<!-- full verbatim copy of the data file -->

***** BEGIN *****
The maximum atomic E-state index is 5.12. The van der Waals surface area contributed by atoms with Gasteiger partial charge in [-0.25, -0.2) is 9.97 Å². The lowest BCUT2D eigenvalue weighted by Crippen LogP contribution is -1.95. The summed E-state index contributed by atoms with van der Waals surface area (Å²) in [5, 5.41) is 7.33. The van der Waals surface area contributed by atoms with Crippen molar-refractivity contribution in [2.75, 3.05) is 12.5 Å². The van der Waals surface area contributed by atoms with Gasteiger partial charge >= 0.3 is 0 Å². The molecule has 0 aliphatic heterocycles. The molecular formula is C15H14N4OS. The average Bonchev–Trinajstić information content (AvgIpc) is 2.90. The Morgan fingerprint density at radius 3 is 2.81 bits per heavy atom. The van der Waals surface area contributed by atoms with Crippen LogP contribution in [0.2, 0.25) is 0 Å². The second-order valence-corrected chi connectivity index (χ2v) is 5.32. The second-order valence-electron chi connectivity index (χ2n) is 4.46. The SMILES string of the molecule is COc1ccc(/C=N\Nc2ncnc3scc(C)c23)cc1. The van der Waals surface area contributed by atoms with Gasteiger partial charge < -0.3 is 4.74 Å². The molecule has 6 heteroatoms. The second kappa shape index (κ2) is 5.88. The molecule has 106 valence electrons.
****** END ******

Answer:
The maximum atomic E-state index is 5.12. The van der Waals surface area contributed by atoms with Gasteiger partial charge in [-0.25, -0.2) is 9.97 Å². The lowest BCUT2D eigenvalue weighted by Crippen LogP contribution is -1.95. The summed E-state index contributed by atoms with van der Waals surface area (Å²) in [5, 5.41) is 7.33. The van der Waals surface area contributed by atoms with Crippen molar-refractivity contribution in [2.75, 3.05) is 12.5 Å². The van der Waals surface area contributed by atoms with Gasteiger partial charge >= 0.3 is 0 Å². The molecule has 0 aliphatic heterocycles. The molecular formula is C15H14N4OS. The average Bonchev–Trinajstić information content (AvgIpc) is 2.90. The Morgan fingerprint density at radius 3 is 2.81 bits per heavy atom. The van der Waals surface area contributed by atoms with Crippen LogP contribution in [0.2, 0.25) is 0 Å². The second-order valence-corrected chi connectivity index (χ2v) is 5.32. The second-order valence-electron chi connectivity index (χ2n) is 4.46. The SMILES string of the molecule is COc1ccc(/C=N\Nc2ncnc3scc(C)c23)cc1. The van der Waals surface area contributed by atoms with Gasteiger partial charge < -0.3 is 4.74 Å². The molecule has 6 heteroatoms. The second kappa shape index (κ2) is 5.88. The molecule has 106 valence electrons.